Fragment of a Model Obelisk
Egyptian alabaster, 2 13/16 in. (7.2 cm) Base: 1 1/8 x 1 1/4 in. (2.8 x 3.2 cm)
New Kingdom, Dyn. 18, reign of Thutmose II, ca 1481-1479 B.C.E.)
Provenance not known, Brooklyn #05.333, Charles Edwin Wilbour Fund

Handle of Model Ax Inscribed for Amunhotep III
Lapis Lazuli, 1 15/16 x 1 3/8 in. (4.9 x 3.5 cm)
New Kingdom, Dyn. 18, ca. 1390 - 1352 B.C.E.
From Saqqara, Brooklyn #37.280E, Charles Edwin Wilbour Fund
Photo © Joan Lansberry, May 2008-2016

(From the info card)
"An obelisk is a four-sided, tapering stone pillar with a pyramidal top called a benben. The benben represents the primordial mound where the Egyptians believe the sun god stood when he created the universe. Huge obelisks in front of temples symbolized solar creation. The size of this piece suggests that it once belonged to a temple model, such as the Dynasty 19 model gateway exhibited in the Later Egypt gallery."

(_Reading Egyptian Art_, page 9)0

Richard Wilkinson explains this Heliopolitan view of the benben:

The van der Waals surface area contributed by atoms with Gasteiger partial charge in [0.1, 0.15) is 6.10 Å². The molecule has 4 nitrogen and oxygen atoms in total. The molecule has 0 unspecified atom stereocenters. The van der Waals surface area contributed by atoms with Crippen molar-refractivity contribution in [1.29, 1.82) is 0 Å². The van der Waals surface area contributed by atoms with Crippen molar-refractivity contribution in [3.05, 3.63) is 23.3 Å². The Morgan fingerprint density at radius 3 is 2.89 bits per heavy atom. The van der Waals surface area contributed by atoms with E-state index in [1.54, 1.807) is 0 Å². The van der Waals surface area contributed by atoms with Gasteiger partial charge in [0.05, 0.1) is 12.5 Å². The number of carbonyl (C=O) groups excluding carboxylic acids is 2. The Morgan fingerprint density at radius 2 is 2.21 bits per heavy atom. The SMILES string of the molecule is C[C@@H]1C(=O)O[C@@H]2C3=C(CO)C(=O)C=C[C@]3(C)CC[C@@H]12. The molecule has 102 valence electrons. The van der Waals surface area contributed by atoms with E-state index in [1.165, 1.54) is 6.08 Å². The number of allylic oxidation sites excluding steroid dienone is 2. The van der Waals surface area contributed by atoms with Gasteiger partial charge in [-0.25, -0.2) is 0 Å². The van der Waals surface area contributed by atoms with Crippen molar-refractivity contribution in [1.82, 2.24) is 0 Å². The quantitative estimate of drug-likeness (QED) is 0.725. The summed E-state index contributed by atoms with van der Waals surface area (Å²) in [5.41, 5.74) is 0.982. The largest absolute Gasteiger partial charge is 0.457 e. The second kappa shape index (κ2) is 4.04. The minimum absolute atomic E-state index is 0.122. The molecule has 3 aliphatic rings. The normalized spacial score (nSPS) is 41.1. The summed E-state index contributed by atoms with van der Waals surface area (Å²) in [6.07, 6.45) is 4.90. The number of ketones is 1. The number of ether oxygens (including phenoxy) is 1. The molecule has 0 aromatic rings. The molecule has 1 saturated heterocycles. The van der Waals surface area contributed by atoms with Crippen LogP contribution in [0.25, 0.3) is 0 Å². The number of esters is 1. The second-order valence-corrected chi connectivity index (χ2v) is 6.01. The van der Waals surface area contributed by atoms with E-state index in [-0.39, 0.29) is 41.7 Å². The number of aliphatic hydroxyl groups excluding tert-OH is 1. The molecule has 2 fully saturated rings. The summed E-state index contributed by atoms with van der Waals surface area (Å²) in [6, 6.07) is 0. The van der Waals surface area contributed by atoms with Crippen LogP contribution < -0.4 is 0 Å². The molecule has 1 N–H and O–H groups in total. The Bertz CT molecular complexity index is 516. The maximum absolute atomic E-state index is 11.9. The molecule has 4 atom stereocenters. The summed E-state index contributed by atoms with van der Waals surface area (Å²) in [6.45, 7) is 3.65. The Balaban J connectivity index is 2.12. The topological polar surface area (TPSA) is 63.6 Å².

"Like the sun, the heron rose from the primeval waters and its Egyptian name, benu, was probably derived from the word weben: to 'rise' or 'shine.' The stately wading bird was also associated with the Nile inundation; standing alone on isolated rocks or patches of high ground in the midst of the waters, the heron fittingly rose from the watery chaos of the original creation. This mound was probably the origin of the ben-ben, the pyramidal or cone-shaped sacred stone of Heliopolis whith which the phoenix was associated, and which was depicted in the hieroglyph of the perched heron." (_Reading Egyptian Art_, page 91)